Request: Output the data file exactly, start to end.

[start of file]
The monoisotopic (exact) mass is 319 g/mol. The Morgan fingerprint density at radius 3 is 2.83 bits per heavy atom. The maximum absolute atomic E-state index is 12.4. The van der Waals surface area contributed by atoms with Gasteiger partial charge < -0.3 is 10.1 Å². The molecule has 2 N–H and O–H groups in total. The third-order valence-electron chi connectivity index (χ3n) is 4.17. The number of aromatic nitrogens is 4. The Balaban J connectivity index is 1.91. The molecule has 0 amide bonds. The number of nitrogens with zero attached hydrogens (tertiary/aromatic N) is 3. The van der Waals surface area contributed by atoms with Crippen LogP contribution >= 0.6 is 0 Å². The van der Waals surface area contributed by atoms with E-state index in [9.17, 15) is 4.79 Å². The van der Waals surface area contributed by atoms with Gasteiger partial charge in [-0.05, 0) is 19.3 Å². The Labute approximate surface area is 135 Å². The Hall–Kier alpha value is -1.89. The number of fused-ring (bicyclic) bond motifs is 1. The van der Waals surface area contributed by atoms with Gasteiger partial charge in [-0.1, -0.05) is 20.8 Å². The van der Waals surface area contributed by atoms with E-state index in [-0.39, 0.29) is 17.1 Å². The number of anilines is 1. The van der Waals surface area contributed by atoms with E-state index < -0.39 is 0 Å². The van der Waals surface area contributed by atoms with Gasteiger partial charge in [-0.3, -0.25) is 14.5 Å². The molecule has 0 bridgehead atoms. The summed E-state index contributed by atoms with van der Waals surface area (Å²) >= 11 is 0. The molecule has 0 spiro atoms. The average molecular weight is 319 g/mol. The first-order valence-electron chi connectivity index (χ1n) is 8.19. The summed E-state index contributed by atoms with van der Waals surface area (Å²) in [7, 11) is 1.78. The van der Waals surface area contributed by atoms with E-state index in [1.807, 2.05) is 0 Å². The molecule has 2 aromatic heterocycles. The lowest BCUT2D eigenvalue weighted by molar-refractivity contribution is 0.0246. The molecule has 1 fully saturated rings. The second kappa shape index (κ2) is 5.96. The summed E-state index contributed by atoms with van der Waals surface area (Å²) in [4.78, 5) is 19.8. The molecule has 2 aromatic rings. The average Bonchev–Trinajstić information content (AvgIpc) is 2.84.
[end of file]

The monoisotopic (exact) mass is 319 g/mol. The Morgan fingerprint density at radius 3 is 2.83 bits per heavy atom. The maximum absolute atomic E-state index is 12.4. The van der Waals surface area contributed by atoms with Gasteiger partial charge < -0.3 is 10.1 Å². The molecule has 2 N–H and O–H groups in total. The third-order valence-electron chi connectivity index (χ3n) is 4.17. The number of aromatic nitrogens is 4. The Balaban J connectivity index is 1.91. The molecule has 0 amide bonds. The number of nitrogens with zero attached hydrogens (tertiary/aromatic N) is 3. The van der Waals surface area contributed by atoms with Crippen LogP contribution >= 0.6 is 0 Å². The van der Waals surface area contributed by atoms with E-state index in [9.17, 15) is 4.79 Å². The van der Waals surface area contributed by atoms with Gasteiger partial charge in [-0.05, 0) is 19.3 Å². The Labute approximate surface area is 135 Å². The Hall–Kier alpha value is -1.89. The number of fused-ring (bicyclic) bond motifs is 1. The van der Waals surface area contributed by atoms with Gasteiger partial charge in [-0.1, -0.05) is 20.8 Å². The van der Waals surface area contributed by atoms with E-state index in [-0.39, 0.29) is 17.1 Å². The number of anilines is 1. The van der Waals surface area contributed by atoms with E-state index < -0.39 is 0 Å². The van der Waals surface area contributed by atoms with Gasteiger partial charge in [-0.3, -0.25) is 14.5 Å². The molecule has 0 bridgehead atoms. The summed E-state index contributed by atoms with van der Waals surface area (Å²) >= 11 is 0. The molecule has 0 spiro atoms. The average molecular weight is 319 g/mol. The first-order valence-electron chi connectivity index (χ1n) is 8.19. The summed E-state index contributed by atoms with van der Waals surface area (Å²) in [7, 11) is 1.78. The van der Waals surface area contributed by atoms with E-state index in [1.807, 2.05) is 0 Å². The molecule has 2 aromatic heterocycles. The lowest BCUT2D eigenvalue weighted by molar-refractivity contribution is 0.0246. The molecule has 1 fully saturated rings. The second kappa shape index (κ2) is 5.96. The summed E-state index contributed by atoms with van der Waals surface area (Å²) in [4.78, 5) is 19.8. The molecule has 2 aromatic rings. The average Bonchev–Trinajstić information content (AvgIpc) is 2.84.